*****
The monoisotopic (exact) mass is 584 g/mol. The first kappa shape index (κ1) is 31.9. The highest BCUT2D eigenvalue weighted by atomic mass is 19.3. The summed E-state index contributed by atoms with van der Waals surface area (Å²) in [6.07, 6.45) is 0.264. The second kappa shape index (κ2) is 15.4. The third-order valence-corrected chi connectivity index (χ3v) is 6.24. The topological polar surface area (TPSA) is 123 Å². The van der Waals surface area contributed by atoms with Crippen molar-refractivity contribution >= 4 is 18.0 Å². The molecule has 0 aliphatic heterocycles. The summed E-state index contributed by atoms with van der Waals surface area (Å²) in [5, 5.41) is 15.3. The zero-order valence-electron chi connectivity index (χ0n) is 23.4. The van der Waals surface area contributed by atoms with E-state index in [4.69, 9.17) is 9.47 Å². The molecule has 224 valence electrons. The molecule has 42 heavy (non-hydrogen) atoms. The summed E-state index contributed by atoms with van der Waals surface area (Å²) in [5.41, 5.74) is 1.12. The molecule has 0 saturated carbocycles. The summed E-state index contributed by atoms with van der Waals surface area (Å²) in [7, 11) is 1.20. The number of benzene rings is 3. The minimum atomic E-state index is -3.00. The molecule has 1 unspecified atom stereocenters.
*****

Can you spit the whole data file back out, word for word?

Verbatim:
The monoisotopic (exact) mass is 584 g/mol. The first kappa shape index (κ1) is 31.9. The highest BCUT2D eigenvalue weighted by atomic mass is 19.3. The summed E-state index contributed by atoms with van der Waals surface area (Å²) in [6.07, 6.45) is 0.264. The second kappa shape index (κ2) is 15.4. The third-order valence-corrected chi connectivity index (χ3v) is 6.24. The topological polar surface area (TPSA) is 123 Å². The van der Waals surface area contributed by atoms with Crippen molar-refractivity contribution >= 4 is 18.0 Å². The molecule has 0 aliphatic heterocycles. The summed E-state index contributed by atoms with van der Waals surface area (Å²) in [5, 5.41) is 15.3. The zero-order valence-electron chi connectivity index (χ0n) is 23.4. The van der Waals surface area contributed by atoms with E-state index in [4.69, 9.17) is 9.47 Å². The molecule has 224 valence electrons. The molecule has 42 heavy (non-hydrogen) atoms. The summed E-state index contributed by atoms with van der Waals surface area (Å²) in [5.41, 5.74) is 1.12. The molecule has 0 saturated carbocycles. The summed E-state index contributed by atoms with van der Waals surface area (Å²) in [7, 11) is 1.20. The number of benzene rings is 3. The minimum atomic E-state index is -3.00. The molecule has 1 unspecified atom stereocenters.